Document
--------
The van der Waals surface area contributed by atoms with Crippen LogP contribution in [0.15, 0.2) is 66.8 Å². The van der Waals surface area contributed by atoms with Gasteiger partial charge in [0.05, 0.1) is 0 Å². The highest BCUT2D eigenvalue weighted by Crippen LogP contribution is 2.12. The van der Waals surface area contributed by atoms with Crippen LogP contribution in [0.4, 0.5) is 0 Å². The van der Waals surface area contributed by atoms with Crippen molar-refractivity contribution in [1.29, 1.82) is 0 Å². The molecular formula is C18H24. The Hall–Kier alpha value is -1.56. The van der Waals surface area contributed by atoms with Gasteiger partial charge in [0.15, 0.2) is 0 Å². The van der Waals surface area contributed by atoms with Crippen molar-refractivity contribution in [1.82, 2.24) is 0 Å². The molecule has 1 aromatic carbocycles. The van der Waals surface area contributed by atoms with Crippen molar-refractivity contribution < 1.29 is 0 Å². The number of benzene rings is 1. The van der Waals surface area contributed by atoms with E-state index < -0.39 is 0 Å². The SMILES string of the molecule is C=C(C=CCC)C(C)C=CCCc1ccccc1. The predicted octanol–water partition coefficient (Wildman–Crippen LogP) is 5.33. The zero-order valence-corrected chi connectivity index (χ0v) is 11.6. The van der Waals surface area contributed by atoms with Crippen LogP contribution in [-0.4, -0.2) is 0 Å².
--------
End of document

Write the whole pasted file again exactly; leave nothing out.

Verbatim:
The van der Waals surface area contributed by atoms with Crippen LogP contribution in [0.15, 0.2) is 66.8 Å². The van der Waals surface area contributed by atoms with Gasteiger partial charge in [0.05, 0.1) is 0 Å². The highest BCUT2D eigenvalue weighted by Crippen LogP contribution is 2.12. The van der Waals surface area contributed by atoms with Crippen LogP contribution in [0.4, 0.5) is 0 Å². The van der Waals surface area contributed by atoms with Crippen molar-refractivity contribution in [1.29, 1.82) is 0 Å². The molecular formula is C18H24. The Hall–Kier alpha value is -1.56. The van der Waals surface area contributed by atoms with Gasteiger partial charge in [0.15, 0.2) is 0 Å². The van der Waals surface area contributed by atoms with Crippen molar-refractivity contribution in [1.82, 2.24) is 0 Å². The molecule has 1 aromatic carbocycles. The van der Waals surface area contributed by atoms with Crippen molar-refractivity contribution < 1.29 is 0 Å². The number of benzene rings is 1. The van der Waals surface area contributed by atoms with E-state index < -0.39 is 0 Å². The SMILES string of the molecule is C=C(C=CCC)C(C)C=CCCc1ccccc1. The predicted octanol–water partition coefficient (Wildman–Crippen LogP) is 5.33. The zero-order valence-corrected chi connectivity index (χ0v) is 11.6. The van der Waals surface area contributed by atoms with Crippen LogP contribution in [-0.4, -0.2) is 0 Å².